Brand yoga: How to be flexible and pivot your marketing strategy in the face of recession

Harry Lang
5 min readOct 19, 2022

There are endless examples of brands that have switched to new business models through circumstance or necessity. The key is to do it on your own terms.

Ferruccio Lamborghini built tractors. They were small, but they were powerful and efficient, so he sold a lot of them and became a wealthy man.

Wealthy enough to own a collection of the finest sports cars of the era.

Including a number of Ferraris.

According to motoring folklore, he loved the styling of the Prancing Stallion’s motors, but that was about all he liked about them. His real gripe, alongside comfort issues, was that the Ferrari clutches were unreliable, meaning his cars were on a constant conveyor belt back to Maranello to be repaired.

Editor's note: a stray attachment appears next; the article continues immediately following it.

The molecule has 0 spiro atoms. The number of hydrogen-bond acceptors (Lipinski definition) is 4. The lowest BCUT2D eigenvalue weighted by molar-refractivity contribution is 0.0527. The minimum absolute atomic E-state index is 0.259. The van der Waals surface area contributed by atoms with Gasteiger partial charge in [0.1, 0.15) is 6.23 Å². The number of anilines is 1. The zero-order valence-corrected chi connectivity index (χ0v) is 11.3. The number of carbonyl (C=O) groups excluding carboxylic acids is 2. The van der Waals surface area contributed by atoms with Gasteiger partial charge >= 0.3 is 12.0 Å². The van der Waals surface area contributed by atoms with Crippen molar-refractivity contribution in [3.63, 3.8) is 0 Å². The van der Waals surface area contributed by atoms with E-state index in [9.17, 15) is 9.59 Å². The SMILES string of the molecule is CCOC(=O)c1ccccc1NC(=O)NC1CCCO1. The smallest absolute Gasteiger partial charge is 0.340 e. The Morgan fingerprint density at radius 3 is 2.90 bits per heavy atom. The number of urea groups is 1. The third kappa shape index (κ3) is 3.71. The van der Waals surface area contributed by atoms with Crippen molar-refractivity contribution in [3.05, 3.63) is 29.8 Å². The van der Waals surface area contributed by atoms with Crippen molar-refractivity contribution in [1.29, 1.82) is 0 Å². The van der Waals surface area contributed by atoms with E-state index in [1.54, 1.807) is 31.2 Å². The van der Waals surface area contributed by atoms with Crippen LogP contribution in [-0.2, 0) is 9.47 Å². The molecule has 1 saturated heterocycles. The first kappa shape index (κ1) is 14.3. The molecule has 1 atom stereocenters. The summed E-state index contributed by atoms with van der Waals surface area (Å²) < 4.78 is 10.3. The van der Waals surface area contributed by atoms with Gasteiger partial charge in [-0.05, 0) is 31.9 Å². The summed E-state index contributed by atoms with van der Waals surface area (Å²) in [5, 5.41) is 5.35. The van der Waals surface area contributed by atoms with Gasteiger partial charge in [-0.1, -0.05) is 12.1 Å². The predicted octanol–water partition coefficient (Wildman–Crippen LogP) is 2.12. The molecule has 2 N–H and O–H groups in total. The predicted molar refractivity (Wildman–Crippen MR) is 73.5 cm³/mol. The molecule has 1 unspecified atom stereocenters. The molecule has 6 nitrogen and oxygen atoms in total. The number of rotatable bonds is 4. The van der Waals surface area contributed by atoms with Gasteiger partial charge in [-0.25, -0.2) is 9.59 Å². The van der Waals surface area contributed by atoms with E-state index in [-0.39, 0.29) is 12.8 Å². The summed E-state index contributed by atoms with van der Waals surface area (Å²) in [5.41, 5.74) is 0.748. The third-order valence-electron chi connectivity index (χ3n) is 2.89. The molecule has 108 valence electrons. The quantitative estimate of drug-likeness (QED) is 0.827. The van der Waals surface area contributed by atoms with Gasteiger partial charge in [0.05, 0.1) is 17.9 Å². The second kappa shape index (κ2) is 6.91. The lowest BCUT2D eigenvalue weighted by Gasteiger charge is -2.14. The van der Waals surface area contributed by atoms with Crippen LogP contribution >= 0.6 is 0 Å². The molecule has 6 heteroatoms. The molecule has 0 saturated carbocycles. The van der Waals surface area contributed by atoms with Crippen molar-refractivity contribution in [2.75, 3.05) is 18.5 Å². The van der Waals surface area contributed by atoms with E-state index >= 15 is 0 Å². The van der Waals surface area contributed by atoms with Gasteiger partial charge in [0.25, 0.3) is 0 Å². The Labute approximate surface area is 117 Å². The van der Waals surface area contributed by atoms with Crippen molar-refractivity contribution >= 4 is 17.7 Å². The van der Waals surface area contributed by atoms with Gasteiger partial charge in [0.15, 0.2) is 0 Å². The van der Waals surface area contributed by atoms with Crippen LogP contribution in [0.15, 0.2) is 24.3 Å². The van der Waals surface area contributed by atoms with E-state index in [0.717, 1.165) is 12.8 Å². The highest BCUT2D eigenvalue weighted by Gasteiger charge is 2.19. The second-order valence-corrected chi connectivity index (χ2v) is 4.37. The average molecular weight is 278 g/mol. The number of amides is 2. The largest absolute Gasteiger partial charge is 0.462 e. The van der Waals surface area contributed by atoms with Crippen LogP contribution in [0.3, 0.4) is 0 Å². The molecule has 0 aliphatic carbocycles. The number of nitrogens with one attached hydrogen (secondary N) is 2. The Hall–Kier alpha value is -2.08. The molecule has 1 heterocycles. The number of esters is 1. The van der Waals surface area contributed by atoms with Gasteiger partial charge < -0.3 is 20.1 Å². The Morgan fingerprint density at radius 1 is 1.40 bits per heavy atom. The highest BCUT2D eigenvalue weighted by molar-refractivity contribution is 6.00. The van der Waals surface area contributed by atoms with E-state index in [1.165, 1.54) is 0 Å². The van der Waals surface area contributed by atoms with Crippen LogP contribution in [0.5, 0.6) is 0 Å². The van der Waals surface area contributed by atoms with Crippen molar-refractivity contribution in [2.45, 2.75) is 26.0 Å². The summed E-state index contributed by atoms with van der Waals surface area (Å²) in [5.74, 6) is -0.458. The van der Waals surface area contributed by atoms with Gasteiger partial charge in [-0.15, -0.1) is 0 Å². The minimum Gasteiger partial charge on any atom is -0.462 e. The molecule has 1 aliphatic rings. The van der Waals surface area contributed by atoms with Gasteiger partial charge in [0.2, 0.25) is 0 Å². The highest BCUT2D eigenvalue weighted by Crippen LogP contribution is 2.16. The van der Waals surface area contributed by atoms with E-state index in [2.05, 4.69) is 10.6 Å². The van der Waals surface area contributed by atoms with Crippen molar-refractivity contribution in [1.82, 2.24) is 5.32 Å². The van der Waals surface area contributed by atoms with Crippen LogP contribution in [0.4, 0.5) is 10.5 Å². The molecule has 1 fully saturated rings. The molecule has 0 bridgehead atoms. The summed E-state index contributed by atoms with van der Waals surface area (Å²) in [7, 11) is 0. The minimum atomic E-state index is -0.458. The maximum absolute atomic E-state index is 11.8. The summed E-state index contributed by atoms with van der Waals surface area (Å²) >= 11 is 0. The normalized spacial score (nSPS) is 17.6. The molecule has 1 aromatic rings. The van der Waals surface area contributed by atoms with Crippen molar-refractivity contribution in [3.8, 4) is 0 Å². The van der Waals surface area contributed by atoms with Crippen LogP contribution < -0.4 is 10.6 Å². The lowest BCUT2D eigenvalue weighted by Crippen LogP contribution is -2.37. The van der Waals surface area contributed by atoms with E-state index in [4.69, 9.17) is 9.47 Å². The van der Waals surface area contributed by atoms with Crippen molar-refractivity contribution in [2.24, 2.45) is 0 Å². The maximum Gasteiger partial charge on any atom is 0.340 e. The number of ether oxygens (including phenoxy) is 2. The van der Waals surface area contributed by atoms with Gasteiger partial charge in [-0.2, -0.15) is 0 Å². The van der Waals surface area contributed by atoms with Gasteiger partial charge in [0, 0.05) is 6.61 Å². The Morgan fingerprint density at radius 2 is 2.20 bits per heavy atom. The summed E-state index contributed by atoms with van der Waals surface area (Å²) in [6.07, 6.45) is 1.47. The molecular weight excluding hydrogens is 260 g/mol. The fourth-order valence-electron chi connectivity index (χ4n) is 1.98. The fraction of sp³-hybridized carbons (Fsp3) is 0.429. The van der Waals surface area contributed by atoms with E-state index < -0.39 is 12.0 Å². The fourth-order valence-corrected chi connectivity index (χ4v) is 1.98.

Supposedly, he met one day with Enzo Ferrari to discuss his car’s frailties, but was given short shrift.

Lamborghini was miffed and, as an entrepreneur and industrialist with, one imagines, an appropriately robust ego, didn’t take the sleight lying down. He re-engineered his own Ferrari, then, taking expertise and parts from his own tractor factories, built a rival sports touring brand — Automobili Lamborghini.

Change through circumstance



Harry Lang

I'm a UK based CMO and author of 'Brands, Bandwagons & Bullshit' - a guidebook for young people about how marketing, advertising, media and PR work.